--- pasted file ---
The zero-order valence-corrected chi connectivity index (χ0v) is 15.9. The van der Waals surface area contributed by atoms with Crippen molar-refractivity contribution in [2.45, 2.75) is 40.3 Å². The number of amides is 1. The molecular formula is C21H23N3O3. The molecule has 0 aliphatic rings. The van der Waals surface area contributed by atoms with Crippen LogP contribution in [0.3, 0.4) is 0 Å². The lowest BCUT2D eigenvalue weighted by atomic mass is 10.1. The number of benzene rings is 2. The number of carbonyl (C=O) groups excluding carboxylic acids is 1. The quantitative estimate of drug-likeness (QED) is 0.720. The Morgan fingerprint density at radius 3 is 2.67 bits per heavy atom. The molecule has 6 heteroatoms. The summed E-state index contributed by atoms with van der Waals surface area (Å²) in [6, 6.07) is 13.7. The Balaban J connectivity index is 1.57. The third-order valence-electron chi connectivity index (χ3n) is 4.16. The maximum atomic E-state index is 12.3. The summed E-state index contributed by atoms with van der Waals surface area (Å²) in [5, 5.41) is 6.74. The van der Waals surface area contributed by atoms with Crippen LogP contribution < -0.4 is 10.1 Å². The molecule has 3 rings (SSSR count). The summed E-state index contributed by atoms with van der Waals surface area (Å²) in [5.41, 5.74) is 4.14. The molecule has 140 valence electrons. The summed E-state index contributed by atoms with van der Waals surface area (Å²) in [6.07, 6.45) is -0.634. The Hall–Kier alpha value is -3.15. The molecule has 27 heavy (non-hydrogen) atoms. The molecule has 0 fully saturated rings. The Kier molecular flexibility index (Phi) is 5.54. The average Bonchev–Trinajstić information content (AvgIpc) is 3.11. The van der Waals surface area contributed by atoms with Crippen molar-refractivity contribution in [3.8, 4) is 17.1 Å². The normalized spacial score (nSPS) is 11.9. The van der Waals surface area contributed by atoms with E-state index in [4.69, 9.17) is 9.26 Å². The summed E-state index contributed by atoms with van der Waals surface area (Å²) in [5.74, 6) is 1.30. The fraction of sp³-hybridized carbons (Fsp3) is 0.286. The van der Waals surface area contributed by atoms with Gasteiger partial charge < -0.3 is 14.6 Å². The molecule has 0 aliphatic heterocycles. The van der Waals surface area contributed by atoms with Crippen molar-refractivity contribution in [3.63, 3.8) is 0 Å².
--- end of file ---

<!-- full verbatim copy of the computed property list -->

The zero-order valence-corrected chi connectivity index (χ0v) is 15.9. The van der Waals surface area contributed by atoms with Crippen molar-refractivity contribution in [2.45, 2.75) is 40.3 Å². The number of amides is 1. The molecular formula is C21H23N3O3. The molecule has 0 aliphatic rings. The van der Waals surface area contributed by atoms with Crippen LogP contribution in [0.3, 0.4) is 0 Å². The lowest BCUT2D eigenvalue weighted by atomic mass is 10.1. The number of benzene rings is 2. The number of carbonyl (C=O) groups excluding carboxylic acids is 1. The quantitative estimate of drug-likeness (QED) is 0.720. The Morgan fingerprint density at radius 3 is 2.67 bits per heavy atom. The molecule has 6 heteroatoms. The summed E-state index contributed by atoms with van der Waals surface area (Å²) in [6, 6.07) is 13.7. The Balaban J connectivity index is 1.57. The third-order valence-electron chi connectivity index (χ3n) is 4.16. The maximum atomic E-state index is 12.3. The summed E-state index contributed by atoms with van der Waals surface area (Å²) in [5, 5.41) is 6.74. The van der Waals surface area contributed by atoms with Crippen LogP contribution < -0.4 is 10.1 Å². The molecule has 3 rings (SSSR count). The summed E-state index contributed by atoms with van der Waals surface area (Å²) in [5.41, 5.74) is 4.14. The molecule has 140 valence electrons. The summed E-state index contributed by atoms with van der Waals surface area (Å²) in [6.07, 6.45) is -0.634. The Hall–Kier alpha value is -3.15. The molecule has 27 heavy (non-hydrogen) atoms. The molecule has 0 fully saturated rings. The Kier molecular flexibility index (Phi) is 5.54. The average Bonchev–Trinajstić information content (AvgIpc) is 3.11. The van der Waals surface area contributed by atoms with Crippen molar-refractivity contribution in [3.8, 4) is 17.1 Å². The normalized spacial score (nSPS) is 11.9. The van der Waals surface area contributed by atoms with E-state index in [4.69, 9.17) is 9.26 Å². The summed E-state index contributed by atoms with van der Waals surface area (Å²) in [5.74, 6) is 1.30. The fraction of sp³-hybridized carbons (Fsp3) is 0.286. The van der Waals surface area contributed by atoms with Gasteiger partial charge < -0.3 is 14.6 Å². The molecule has 0 aliphatic heterocycles. The van der Waals surface area contributed by atoms with Crippen molar-refractivity contribution in [3.63, 3.8) is 0 Å².